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> Posted by John Gitau, CEO, Kenya Financial Education Centre
Written in 1910, a tiny book, The Science of Getting Rich by Wallace D. Wattles has relevance today in our financial inclusion efforts.
In one of the chapters, “How To Use the Will,” the author writes, “What tends to do away with poverty is not the getting of pictures of poverty into your mind but getting pictures of wealth into the minds of the poor. You are not deserting the poor in their misery when you refuse to allow your mind to be filled with pictures of that misery. Poverty can be done away with, not by increasing the number of well to do people who think about poverty, but by increasing the number of people who purpose with faith to get rich. If you want to help the poor, demonstrate to them that they can become rich; prove it by getting rich yourself.”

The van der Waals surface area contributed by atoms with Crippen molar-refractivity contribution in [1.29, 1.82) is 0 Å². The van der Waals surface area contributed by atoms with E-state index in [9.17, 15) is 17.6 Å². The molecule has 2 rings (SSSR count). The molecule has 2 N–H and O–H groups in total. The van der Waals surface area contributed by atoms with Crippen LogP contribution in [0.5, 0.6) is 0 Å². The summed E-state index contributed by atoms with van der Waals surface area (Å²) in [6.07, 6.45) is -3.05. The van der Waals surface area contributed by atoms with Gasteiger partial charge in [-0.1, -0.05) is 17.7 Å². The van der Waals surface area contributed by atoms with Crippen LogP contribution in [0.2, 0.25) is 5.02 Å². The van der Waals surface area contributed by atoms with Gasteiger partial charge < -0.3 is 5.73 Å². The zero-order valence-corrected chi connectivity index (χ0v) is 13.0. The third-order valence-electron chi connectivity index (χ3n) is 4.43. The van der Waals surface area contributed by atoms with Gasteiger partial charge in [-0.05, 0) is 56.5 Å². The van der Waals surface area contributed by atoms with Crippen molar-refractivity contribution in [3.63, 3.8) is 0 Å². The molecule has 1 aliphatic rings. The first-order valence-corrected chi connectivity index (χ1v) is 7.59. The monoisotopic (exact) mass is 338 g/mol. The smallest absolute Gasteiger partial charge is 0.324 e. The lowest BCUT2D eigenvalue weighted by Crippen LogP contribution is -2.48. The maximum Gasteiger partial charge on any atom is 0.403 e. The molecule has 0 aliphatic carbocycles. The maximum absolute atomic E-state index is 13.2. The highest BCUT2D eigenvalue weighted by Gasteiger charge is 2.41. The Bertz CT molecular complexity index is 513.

These words were written at a time when the American Titans of Industry – Cornelius Vanderbilt, Andrew Carnegie, and John D. Rockefeller – were generating millions of dollars from oil, steel, and commodities trading. The existence of poverty alongside such epochal abundance must have shocked Wallace Wattles deeply. He must have also witnessed the proliferation of poverty eradication efforts through charity and noted their failure or absence of impact.
> Posted by Jeffrey Riecke, Communications Associate, CFI